In light of the Supreme Court ruling on Friday, we are republishing this article.

People understood it is important to protect the innocence of children, but things have 
changed.The worldview about homosexuality is changing. Homosexuality used to be a subject we did not talk about with kids. People understood it is important to protect the innocence of children, but things have changed.

Recently the Nickelodeon Channel broadcast a half hour special entitled, “Coming Out.” In this documentary, gay kids talk about knowing they are different from an early age. They openly discussed the scary prospect of coming out to family amid possible rejection, and the bullying they’ve experienced at school.

I do not agree with Nickelodeon broadcasting a show about gay teens on a kid’s channel, but the fact is, it is happening and we are going to see more shows like this from the secular media.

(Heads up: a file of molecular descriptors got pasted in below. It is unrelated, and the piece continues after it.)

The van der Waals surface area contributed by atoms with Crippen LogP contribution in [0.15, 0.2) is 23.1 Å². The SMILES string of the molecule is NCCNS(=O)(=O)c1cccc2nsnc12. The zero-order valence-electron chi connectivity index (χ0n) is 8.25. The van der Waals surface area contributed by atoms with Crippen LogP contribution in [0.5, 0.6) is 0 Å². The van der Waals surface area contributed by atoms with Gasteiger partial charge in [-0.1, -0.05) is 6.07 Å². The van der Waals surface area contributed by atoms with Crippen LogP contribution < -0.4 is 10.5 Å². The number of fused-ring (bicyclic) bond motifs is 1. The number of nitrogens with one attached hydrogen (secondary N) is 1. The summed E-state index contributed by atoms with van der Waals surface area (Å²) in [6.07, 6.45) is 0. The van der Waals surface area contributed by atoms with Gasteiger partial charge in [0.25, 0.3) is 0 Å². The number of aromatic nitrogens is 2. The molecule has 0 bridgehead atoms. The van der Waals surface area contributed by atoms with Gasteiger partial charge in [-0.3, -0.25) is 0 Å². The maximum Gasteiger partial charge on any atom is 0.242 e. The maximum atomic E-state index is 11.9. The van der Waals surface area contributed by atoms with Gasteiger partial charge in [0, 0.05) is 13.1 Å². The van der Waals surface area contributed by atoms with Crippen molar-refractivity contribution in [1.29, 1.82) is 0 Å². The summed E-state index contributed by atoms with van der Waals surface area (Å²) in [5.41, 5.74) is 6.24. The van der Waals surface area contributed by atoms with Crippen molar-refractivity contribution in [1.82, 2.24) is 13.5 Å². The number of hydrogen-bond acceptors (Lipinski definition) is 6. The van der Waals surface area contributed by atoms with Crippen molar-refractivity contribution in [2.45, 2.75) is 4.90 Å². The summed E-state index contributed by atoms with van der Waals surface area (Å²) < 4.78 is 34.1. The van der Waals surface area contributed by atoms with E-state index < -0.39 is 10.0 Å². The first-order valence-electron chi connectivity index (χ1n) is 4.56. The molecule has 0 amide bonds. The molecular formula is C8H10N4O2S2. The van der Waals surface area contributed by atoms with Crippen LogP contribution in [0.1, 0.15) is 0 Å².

Here are some questions that parents are asking:

  •  How do I respond to family shows on Disney and Nickelodeon with gay characters?
  •  Do I pull my kids from school if they are teaching a gay rights curriculum?
  •  What do I do if I am at a restaurant with my kids and we see two gay men kissing?
  •  We can pull our kids from public school, ban them from watching all TV shows, and stop going out to eat in public places, or we can begin to talk to our kids about homosexuality.
Admittedly, this is an emotional topic. There are strong opinions on both sides. You may disagree with me, and I’m OK with that. You can share your opinions in the comments section, but please be civil.